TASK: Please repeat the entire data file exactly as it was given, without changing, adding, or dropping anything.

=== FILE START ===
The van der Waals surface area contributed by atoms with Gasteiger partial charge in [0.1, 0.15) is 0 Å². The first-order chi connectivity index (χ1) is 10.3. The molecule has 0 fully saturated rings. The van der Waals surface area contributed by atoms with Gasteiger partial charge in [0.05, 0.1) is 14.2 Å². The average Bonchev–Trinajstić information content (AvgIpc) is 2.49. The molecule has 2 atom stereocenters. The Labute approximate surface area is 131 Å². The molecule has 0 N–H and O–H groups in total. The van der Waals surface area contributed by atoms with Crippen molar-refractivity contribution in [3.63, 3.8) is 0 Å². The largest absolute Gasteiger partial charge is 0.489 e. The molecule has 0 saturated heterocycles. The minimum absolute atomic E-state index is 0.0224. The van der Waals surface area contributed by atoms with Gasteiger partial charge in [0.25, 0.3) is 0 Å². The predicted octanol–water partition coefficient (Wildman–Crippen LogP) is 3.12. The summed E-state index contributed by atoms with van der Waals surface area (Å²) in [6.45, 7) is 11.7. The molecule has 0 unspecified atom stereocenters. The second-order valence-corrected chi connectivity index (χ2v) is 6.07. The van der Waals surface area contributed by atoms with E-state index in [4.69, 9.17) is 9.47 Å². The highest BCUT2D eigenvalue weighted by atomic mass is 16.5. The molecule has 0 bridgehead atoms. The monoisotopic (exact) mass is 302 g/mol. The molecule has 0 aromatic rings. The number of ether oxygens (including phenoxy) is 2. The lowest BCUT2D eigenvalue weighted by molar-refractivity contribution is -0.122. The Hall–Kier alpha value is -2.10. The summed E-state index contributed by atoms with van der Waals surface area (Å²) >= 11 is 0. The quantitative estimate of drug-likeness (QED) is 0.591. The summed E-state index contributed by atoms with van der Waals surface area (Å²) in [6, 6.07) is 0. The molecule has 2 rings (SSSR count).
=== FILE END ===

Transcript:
The van der Waals surface area contributed by atoms with Gasteiger partial charge in [0.1, 0.15) is 0 Å². The first-order chi connectivity index (χ1) is 10.3. The molecule has 0 fully saturated rings. The van der Waals surface area contributed by atoms with Gasteiger partial charge in [0.05, 0.1) is 14.2 Å². The average Bonchev–Trinajstić information content (AvgIpc) is 2.49. The molecule has 2 atom stereocenters. The Labute approximate surface area is 131 Å². The molecule has 0 N–H and O–H groups in total. The van der Waals surface area contributed by atoms with Crippen molar-refractivity contribution in [3.63, 3.8) is 0 Å². The largest absolute Gasteiger partial charge is 0.489 e. The molecule has 0 saturated heterocycles. The minimum absolute atomic E-state index is 0.0224. The van der Waals surface area contributed by atoms with Gasteiger partial charge in [0.25, 0.3) is 0 Å². The predicted octanol–water partition coefficient (Wildman–Crippen LogP) is 3.12. The summed E-state index contributed by atoms with van der Waals surface area (Å²) in [6.45, 7) is 11.7. The molecule has 0 unspecified atom stereocenters. The second-order valence-corrected chi connectivity index (χ2v) is 6.07. The van der Waals surface area contributed by atoms with E-state index in [4.69, 9.17) is 9.47 Å². The highest BCUT2D eigenvalue weighted by atomic mass is 16.5. The molecule has 0 bridgehead atoms. The monoisotopic (exact) mass is 302 g/mol. The molecule has 0 aromatic rings. The number of ether oxygens (including phenoxy) is 2. The lowest BCUT2D eigenvalue weighted by molar-refractivity contribution is -0.122. The Hall–Kier alpha value is -2.10. The summed E-state index contributed by atoms with van der Waals surface area (Å²) >= 11 is 0. The quantitative estimate of drug-likeness (QED) is 0.591. The summed E-state index contributed by atoms with van der Waals surface area (Å²) in [6, 6.07) is 0. The molecule has 2 rings (SSSR count).